This weekend, one of Broadway’s most iconic musicals hits the Greensboro downtown stage: Rodgers and Hammerstein’s “South Pacific,” opening Sept. 17 at Triad Stage’s Pyrle Theater.

The joint production of UNCG and Triad Stage will kick off the 2017-18 University Concert and Lecture Series, and it will have Triad Stage’s largest cast to date. The performers include 20 UNCG students and alumni, as well as UNCG orchestra musicians, directed by doctoral candidate Justin Cowan.

Based on a story collection by James Michener, the Pulitzer Prize-winning “South Pacific” unfolds on an island that serves as a World War II-era United States military stopover. Many who are familiar with the music remember catchy numbers like “I’m Gonna Wash That Man Right Outa My Hair” and “There’s Nothing Like a Dame,” but the story addresses serious issues that resonate with a contemporary audience.

“It’s so compellingly about a particular time period, but it also speaks to us today,” said Triad Stage artistic director and UNCG School of Theatre faculty member Preston Lane. “It’s about young people ripped out of complacency and sent to another place. They’re not yet in battle but they’re about to be. They have love, excitement, patriotism, fear.”

Throughout the rehearsal weeks, the “South Pacific” cast and designers held discussions about the play’s historical context and how the issues translate to present day.

“This production has given me a chance to examine the world through many different perspectives, and to deal with the difficult realities of racism, war, human nature and love,” said senior theatre major Stephanie Schroeder.

Kamilah Bush, a recent graduate of UNCG’s Theatre Education program, serves as the production’s dramaturg, or the contextual researcher and script adviser. She describes her work on “South Pacific” as an intensely meaningful challenge.

“It’s not just a museum piece with cute 1940s costumes,” she said. “It’s a real, relevant conversation that a modern-day audience can connect with.”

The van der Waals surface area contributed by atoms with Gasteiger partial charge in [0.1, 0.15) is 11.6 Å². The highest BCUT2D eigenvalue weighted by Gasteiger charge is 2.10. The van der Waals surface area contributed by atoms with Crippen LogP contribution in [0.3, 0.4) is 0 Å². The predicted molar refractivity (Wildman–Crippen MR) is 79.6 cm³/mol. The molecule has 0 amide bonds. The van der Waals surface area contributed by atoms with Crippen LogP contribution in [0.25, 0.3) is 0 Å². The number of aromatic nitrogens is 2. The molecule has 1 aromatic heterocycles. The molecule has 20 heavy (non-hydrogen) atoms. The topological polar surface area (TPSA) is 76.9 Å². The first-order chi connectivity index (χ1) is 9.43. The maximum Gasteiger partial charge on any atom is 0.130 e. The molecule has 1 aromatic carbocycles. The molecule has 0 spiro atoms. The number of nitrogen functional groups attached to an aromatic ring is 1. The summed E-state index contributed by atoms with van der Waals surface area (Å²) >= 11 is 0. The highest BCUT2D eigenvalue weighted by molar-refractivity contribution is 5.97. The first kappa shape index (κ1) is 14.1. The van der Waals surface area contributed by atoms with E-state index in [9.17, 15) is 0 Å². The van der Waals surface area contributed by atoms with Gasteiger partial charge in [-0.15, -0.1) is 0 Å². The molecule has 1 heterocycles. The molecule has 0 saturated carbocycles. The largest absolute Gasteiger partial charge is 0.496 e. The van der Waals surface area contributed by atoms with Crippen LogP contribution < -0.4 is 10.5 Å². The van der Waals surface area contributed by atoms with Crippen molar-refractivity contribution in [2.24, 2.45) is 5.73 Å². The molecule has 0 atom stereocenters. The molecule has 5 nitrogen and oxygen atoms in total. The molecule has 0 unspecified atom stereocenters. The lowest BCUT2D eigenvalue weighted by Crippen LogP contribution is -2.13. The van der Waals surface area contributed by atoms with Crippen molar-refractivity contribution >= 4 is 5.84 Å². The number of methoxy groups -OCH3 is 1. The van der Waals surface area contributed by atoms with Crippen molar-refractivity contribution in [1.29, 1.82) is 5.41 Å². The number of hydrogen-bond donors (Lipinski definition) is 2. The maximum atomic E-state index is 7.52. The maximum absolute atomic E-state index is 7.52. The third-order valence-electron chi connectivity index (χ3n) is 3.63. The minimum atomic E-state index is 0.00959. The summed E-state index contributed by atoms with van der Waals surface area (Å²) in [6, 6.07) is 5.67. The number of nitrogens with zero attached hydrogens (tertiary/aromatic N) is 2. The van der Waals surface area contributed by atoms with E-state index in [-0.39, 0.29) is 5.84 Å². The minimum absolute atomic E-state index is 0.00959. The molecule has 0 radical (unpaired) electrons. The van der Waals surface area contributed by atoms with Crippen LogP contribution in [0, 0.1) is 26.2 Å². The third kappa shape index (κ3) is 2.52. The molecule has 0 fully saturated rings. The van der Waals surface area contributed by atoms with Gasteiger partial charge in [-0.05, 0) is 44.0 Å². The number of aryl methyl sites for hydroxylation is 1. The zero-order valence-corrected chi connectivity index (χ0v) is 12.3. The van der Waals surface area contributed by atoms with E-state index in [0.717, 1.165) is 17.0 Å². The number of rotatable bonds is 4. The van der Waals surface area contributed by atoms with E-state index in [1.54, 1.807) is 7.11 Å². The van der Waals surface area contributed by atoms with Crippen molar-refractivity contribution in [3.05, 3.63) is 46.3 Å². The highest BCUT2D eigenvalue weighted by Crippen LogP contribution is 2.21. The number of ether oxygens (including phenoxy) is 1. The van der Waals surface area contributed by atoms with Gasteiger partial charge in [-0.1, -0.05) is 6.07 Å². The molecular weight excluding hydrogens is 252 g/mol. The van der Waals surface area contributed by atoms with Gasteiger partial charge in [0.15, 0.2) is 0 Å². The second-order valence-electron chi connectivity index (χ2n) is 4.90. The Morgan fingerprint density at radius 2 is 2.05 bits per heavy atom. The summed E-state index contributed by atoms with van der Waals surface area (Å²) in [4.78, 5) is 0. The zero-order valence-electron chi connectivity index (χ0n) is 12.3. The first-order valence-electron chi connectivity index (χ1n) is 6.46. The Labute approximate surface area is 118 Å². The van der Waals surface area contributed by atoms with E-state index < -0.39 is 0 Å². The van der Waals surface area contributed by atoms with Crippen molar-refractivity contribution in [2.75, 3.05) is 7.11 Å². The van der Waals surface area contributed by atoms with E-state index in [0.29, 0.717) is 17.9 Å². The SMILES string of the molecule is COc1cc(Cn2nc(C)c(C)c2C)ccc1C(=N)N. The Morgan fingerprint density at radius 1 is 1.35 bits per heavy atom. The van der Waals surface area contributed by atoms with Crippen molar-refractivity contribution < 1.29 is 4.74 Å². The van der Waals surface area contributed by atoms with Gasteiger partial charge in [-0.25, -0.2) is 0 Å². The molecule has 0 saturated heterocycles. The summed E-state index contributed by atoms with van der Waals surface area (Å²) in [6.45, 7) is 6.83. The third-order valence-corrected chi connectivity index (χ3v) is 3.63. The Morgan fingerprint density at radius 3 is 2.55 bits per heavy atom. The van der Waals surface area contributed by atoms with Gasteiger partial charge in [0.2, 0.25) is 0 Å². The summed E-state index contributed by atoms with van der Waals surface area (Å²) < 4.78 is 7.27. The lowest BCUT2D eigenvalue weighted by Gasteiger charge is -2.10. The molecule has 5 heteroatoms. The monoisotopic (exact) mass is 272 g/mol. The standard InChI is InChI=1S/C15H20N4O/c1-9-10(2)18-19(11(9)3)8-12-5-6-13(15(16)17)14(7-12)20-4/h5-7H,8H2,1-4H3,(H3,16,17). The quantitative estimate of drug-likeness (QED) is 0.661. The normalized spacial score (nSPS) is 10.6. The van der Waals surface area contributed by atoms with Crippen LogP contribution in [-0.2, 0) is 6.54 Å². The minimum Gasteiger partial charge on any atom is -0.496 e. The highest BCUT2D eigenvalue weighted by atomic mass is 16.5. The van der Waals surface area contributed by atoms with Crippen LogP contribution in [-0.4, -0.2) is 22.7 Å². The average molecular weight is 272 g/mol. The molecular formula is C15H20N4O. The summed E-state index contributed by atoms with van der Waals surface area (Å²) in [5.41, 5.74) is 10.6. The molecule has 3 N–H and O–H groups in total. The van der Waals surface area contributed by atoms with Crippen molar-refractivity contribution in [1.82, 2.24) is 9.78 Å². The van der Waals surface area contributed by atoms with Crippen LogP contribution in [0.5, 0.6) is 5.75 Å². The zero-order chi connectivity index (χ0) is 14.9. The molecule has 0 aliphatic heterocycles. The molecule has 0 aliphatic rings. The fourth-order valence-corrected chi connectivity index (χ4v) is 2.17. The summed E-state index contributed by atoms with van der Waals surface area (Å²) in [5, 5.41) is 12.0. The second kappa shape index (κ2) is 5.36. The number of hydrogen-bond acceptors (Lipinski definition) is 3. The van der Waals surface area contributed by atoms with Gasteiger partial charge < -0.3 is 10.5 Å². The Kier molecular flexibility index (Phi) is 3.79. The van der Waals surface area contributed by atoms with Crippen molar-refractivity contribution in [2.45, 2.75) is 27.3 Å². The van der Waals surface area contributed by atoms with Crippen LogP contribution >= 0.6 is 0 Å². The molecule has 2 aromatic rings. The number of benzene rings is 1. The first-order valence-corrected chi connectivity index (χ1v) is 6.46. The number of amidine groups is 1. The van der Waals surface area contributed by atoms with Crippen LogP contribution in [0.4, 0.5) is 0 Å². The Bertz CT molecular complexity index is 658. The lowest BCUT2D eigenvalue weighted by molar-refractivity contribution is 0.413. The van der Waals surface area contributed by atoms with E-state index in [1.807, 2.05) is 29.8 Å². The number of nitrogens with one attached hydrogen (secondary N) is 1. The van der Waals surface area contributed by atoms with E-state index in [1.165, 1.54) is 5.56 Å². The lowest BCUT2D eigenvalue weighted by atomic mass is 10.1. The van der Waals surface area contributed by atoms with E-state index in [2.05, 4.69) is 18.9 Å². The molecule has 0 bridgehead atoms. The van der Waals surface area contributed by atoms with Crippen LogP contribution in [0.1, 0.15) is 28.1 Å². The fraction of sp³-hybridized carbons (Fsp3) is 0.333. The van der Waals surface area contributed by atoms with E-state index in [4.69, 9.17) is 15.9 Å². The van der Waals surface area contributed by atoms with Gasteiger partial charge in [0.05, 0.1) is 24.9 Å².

The ongoing partnership between Triad Stage and UNCG has been a boon for both organizations. With the opportunity to perform in professional productions, UNCG students, such as the 14 students in the cast of “South Pacific,” gain real-world experience as they complete their degrees, going through “the throes and rigor of a professional rehearsal process,” as theatre education major William Stapleton calls it.

Triad Stage benefits from the partnership in part by tapping the talent of UNCG students, faculty and alumni, which gives directors the ability to stage plays with larger casts and greater production needs.

“We’re on a real journey together,” said Lane, “to reimagine what a professional theatre and university relationship can be in the 21st century.”

“South Pacific” runs through Oct. 15. Tickets are available at the Triad Stage box office online, by phone at 336-272-0160 and in person at 232 S. Elm St. in downtown Greensboro. UNCG students can purchase tickets by phone or in person for just $5.

For more information and to view the entire UCLS season, visit vpa.uncg.edu/ucls.

 

Story by Susan Kirby-Smith, University Communications
Photography courtesy of Triad Stage